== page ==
The two longest pieces in Vertigo deal with journeys made by the author (or, at least, by a first-person narrator whose life seems to match the known biographical details of Sebald's) through Austria and Italy, one in 1980, the other in 1987. On both these journeys, Sebald is alone and depressed, the earlier journey taken specifically "hoping that a change of place would help me get over a particularly difficult period in my life".
Unlike any conventional memoirist, Sebald never informs as as the nature or the cause of this difficult period. Whether it is the result of illness, divorce or any other specific mishap, we never find out. Rather, Sebald dwells on the currents of mood that dominate the days on his journeys, at the same time allowing his narrative to be swamped by the memories and historical anecdotes sparked off in his mind by what he sees. The narrative has no linearity whatsoever, the geography of his trip providing the only chronology or logic in the course taken by the text.
Any accusation of incoherence is, however, invalid, since Sebald is making no attempt to be coherent. Hitherto in his work, the uncompromising strangeness that results from this refusal has always seemed like a form of bravery verging on heroism. In Vertigo, however, certain traits in the behaviour he describes of himself point to another possible explanation. Every social situation he enters seems to end catastrophically. For example, he tells us that "It ... did not surprise me in the slightest when things took an even worse turn, and the waitress, to whom I had made a joking remark about the corrosive properties of the Tyrolean chicory coffee, gave me the benefit of her sharp tongue in the most ill- tempered manner imaginable."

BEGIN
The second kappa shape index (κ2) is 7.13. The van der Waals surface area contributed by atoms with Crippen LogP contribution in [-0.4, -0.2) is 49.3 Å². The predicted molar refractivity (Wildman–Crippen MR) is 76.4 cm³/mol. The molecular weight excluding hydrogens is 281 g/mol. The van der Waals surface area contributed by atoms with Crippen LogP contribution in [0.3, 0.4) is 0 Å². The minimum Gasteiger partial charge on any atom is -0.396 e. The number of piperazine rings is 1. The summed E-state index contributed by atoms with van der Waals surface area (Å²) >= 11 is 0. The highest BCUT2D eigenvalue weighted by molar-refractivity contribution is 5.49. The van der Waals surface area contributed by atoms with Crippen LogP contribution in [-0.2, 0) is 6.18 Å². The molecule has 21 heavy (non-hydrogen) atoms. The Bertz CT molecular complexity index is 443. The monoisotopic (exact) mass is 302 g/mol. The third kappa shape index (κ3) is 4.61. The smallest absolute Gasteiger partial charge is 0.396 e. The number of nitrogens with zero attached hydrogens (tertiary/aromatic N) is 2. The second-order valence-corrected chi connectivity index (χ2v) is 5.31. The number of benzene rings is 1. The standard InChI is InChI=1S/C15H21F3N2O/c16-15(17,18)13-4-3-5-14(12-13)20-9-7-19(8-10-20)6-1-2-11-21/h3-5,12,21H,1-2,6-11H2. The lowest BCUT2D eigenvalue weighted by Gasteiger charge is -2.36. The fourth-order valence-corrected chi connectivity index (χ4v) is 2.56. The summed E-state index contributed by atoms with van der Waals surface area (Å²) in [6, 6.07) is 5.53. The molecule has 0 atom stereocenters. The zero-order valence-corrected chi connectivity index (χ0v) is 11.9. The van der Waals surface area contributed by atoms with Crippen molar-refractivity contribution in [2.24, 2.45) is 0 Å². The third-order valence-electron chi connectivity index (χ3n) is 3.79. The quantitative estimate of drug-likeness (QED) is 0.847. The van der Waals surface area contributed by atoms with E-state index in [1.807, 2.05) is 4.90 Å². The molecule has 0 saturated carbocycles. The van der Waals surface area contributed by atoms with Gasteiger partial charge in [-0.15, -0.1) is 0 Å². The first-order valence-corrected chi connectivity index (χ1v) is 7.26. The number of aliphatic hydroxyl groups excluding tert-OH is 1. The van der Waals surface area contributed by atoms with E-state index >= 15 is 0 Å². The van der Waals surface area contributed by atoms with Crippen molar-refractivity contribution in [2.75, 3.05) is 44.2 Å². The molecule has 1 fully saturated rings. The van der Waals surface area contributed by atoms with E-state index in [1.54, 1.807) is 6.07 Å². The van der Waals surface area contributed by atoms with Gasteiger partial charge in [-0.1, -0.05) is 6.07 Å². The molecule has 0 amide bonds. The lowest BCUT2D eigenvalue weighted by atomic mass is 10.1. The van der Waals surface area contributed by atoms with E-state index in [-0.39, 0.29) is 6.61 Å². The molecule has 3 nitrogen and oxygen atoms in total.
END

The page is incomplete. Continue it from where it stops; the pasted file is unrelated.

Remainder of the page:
This kind of thing seems to happen to Sebald rather a lot. Basic social interaction seems to be rather an uphill struggle for the man. Most strangely of all, in the final story, Sebald revisits the village of his birth for the first time in 30 years. He spends the evenings in the bar of the local inn, and tells us that "when the regulars came in, whom I recognised, almost to a man, from my schooldays and who all appeared to have grown older at a stroke, I listened to their talk while pretending to read the newspaper, never tiring of it and ordering one glass of Kalterer after the other". He makes no attempt to talk to these men, however, and tells us nothing of what they discuss. Rather, he goes on to describe in detail the woodcut under which the men are sitting.
Sebald's formal radicalism may indeed be the result of visionary genius; on the other hand, it seems equally possible that he is simply insane.
'These are just bits and pieces from nowhere in particular. The hope is they add up to something more than the sum of their randomly scavenged parts,' says Jonathan Miller - doctor, director and critic - of his photographs. Uncaptioned, and taken all around the world with a cheap automatic camera, they are collected here with musings from his notebooks on equally random subjects such as 'Glow', 'Bernie's baby' and 'Being looked at'. The result is a strangely satisfying insight into the mind of a man highly sensitised to his environment. 'Nowhere in Particular', Mitchell Beazley pounds 16.99